CPU Tests: Microbenchmarks

A y-Cruncher Sprint

The y-cruncher website has a large amount of benchmark data showing how different CPUs perform when calculating pi up to a given number of digits. Not only are the pi world records present, but below these there are a few CPUs showing the scaling of the hardware, where it shows the time to compute moving from 25 million digits to 50 million, 100 million, 250 million, and all the way up to 10 billion, to showcase how the performance scales with digits (assuming everything is in memory). This range of results, from 25 million to 250 billion, is something I’ve dubbed a ‘sprint’.

I have written some code in order to perform a sprint on every CPU we test. It detects the DRAM, works out the biggest value that can be calculated with that amount of memory, and works up starting from 25 million digits. For the tests that go up to the ~25 billion digits, it only adds an extra 15 minutes to the suite for an 8-core Ryzen CPU. With this test, we can see the effect of increasing memory requirements on the workload and the scaling factor for a workload such as this.

Longer lines indicate more memory installed in the system at the time

For this sprint, we’ve covered each result into how many million digits are calculated per second at each of the dataset sizes. The more cores a system has, the better the compute, and Intel gets an AVX-512 bonus here as well because the software can use AVX-512. But as the dataset gets larger, there is more shuffling of values back and forth between memory and cache, so being able to keep a high bandwidth while also a low latency to all cores is crucial in this test, especially as the test increases.

The 8-channel 64-core TR Pro 3995WX here does very well, peaking at around 80 million per second, and at the end of the test still being very fast. It sits above the EPYC 7742 here due to the fact that it has a higher TDP and frequency. They are both well above the Threadripper 3990X, which only has quad-channel memory, which is the reason for the decrease as the dataset increases.

The W-3175X from Intel has the AVX-512 advantage, which is why the 28 cores can compete with the 64 cores from AMD, however the six-channel memory bandwidth and probably the mesh quickly becomes a bottleneck as each core needs to feed those AVX-512 units. This is the sort of situation where in-package HBM is likely to make a big difference. But at the smaller dataset sizes at least the W-3175X can feed enough data across the mesh to the AVX-512 units for the peak throughput.

Core-to-Core Latency

As the core count of modern CPUs is growing, we are reaching a time when the time to access each core from a different core is no longer a constant. Even before the advent of heterogeneous SoC designs, processors built on large rings or meshes can have different latencies to access the nearest core compared to the furthest core. This rings true especially in multi-socket server environments.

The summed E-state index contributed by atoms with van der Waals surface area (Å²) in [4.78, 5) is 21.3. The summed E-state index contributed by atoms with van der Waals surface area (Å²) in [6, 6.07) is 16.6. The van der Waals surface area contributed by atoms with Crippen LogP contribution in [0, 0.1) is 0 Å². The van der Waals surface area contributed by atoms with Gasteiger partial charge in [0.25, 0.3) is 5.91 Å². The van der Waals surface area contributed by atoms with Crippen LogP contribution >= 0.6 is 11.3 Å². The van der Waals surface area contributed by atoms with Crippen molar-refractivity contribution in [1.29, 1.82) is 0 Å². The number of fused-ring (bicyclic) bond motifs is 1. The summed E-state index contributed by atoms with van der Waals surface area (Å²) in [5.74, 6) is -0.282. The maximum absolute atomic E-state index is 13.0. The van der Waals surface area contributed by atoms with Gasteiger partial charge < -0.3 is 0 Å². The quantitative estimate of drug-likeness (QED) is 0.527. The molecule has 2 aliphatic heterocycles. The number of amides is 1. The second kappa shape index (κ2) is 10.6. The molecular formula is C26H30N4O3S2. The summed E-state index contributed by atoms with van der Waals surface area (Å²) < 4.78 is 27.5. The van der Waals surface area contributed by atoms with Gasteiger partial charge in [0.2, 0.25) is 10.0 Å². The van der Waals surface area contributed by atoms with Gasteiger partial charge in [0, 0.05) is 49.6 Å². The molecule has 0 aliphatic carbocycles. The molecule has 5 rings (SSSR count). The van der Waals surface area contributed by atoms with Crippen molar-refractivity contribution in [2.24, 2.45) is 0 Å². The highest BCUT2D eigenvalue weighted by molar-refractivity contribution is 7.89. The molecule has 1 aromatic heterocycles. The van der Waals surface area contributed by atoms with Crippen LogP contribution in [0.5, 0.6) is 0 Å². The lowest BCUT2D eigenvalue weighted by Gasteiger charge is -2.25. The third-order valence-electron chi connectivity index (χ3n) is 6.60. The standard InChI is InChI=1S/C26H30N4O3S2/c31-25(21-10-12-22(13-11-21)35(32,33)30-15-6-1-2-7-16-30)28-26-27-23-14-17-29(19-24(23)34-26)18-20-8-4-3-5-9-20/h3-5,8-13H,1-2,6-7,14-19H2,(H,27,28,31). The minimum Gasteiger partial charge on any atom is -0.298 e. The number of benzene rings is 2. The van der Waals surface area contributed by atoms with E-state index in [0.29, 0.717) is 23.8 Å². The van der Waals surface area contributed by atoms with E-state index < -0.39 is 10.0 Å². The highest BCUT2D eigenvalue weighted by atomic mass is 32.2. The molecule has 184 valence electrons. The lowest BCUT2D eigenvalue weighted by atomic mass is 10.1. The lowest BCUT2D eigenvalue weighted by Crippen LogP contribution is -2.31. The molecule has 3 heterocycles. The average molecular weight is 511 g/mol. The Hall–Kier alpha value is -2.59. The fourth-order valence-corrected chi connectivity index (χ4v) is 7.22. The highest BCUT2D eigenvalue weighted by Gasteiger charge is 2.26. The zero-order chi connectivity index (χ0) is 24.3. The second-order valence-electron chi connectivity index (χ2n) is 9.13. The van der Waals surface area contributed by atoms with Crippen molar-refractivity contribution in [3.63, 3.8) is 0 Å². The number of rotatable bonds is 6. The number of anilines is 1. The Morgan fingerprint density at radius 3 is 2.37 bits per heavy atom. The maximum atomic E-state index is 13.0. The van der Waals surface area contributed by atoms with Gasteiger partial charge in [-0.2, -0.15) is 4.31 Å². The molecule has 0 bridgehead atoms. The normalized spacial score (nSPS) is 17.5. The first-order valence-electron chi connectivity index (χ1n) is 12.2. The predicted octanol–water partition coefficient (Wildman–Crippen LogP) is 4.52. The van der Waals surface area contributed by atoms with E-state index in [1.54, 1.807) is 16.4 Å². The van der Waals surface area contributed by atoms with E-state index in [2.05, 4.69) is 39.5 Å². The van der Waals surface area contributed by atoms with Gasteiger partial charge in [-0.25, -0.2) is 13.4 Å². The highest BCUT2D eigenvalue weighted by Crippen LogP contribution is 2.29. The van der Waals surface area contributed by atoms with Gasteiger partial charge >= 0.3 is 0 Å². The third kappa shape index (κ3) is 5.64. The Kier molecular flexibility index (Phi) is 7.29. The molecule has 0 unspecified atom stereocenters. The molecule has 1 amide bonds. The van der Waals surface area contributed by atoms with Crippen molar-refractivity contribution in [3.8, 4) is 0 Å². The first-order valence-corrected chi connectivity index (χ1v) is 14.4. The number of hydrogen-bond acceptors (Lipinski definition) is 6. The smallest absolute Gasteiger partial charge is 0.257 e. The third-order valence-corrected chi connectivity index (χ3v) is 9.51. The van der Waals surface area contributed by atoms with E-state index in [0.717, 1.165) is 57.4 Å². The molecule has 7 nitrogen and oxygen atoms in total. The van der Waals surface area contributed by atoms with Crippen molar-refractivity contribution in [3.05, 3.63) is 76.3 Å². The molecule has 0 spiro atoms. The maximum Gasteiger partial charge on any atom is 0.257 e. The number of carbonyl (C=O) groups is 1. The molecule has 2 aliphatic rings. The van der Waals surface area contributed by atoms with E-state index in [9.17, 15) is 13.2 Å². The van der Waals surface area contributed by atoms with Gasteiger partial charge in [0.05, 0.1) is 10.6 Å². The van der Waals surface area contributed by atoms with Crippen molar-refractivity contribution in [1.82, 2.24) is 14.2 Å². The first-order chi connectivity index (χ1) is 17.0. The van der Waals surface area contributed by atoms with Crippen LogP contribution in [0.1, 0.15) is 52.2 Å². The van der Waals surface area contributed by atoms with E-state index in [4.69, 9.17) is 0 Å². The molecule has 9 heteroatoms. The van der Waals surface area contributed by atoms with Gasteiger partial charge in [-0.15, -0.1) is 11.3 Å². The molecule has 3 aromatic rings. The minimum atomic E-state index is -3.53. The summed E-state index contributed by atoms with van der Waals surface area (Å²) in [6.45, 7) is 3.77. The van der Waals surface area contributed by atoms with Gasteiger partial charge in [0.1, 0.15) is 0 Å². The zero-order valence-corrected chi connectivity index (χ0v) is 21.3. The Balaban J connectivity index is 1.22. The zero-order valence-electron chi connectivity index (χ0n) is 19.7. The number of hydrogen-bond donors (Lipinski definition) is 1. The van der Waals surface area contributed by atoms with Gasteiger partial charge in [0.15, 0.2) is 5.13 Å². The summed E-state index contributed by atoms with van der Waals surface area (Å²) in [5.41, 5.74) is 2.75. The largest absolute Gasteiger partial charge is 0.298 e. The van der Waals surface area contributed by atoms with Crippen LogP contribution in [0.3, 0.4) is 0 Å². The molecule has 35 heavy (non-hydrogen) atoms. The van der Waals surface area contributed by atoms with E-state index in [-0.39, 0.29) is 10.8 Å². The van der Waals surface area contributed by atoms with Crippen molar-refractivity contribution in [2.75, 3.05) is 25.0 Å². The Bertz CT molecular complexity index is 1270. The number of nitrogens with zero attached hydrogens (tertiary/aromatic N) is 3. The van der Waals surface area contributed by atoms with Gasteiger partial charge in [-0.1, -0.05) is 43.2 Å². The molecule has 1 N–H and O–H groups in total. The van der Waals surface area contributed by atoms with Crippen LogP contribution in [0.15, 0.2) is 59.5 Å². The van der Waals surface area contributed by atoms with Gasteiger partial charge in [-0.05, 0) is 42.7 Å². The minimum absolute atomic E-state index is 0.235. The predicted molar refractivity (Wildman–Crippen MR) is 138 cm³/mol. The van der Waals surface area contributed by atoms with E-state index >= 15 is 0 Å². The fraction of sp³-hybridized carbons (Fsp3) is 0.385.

But modern CPUs, even desktop and consumer CPUs, can have variable access latency to get to another core. For example, in the first generation Threadripper CPUs, we had four chips on the package, each with 8 threads, and each with a different core-to-core latency depending on if it was on-die or off-die. This gets more complex with products like Lakefield, which has two different communication buses depending on which core is talking to which.

If you are a regular reader of AnandTech’s CPU reviews, you will recognize our Core-to-Core latency test. It’s a great way to show exactly how groups of cores are laid out on the silicon. This is a custom in-house test built by Andrei, and we know there are competing tests out there, but we feel ours is the most accurate to how quick an access between two cores can happen.

Due to a test limitation, we’re only probing the first 64 threads of the system, but the scale out to 128 threads would be identical. This generation of Threadripper Pro is built on Zen 2, similar to Threadripper 3990X and the EPYC 7742, and so we only have quad-core CCXes in play here. A thread speaking to itself has a latency of around 7 nanoseconds, inside a quad-core CCX is around 18-19 nanoseconds, and then accessing any other core varies from 77-89 nanoseconds. Even accessing the CCX on the same chiplet has the same latency, as the communication is designed to ping out to the central IO die first. If Threadripper Pro gets boosted to Zen 3 for the next generation, this will be a big uplift as we’ve already seen with Zen 3. But TR Pro with Zen 3 might only be launched only when Zen 4 comes out, and we’ll be talking about that difference when that happens.

Frequency Ramping

Both AMD and Intel over the past few years have introduced features to their processors that speed up the time from when a CPU moves from idle into a high powered state. The effect of this means that users can get peak performance quicker, but the biggest knock-on effect for this is with battery life in mobile devices, especially if a system can turbo up quick and turbo down quick, ensuring that it stays in the lowest and most efficient power state for as long as possible.

Intel’s technology is called SpeedShift, although SpeedShift was not enabled until Skylake.

One of the issues though with this technology is that sometimes the adjustments in frequency can be so fast, software cannot detect them. If the frequency is changing on the order of microseconds, but your software is only probing frequency in milliseconds (or seconds), then quick changes will be missed. Not only that, as an observer probing the frequency, you could be affecting the actual turbo performance. When the CPU is changing frequency, it essentially has to pause all compute while it aligns the frequency rate of the whole core.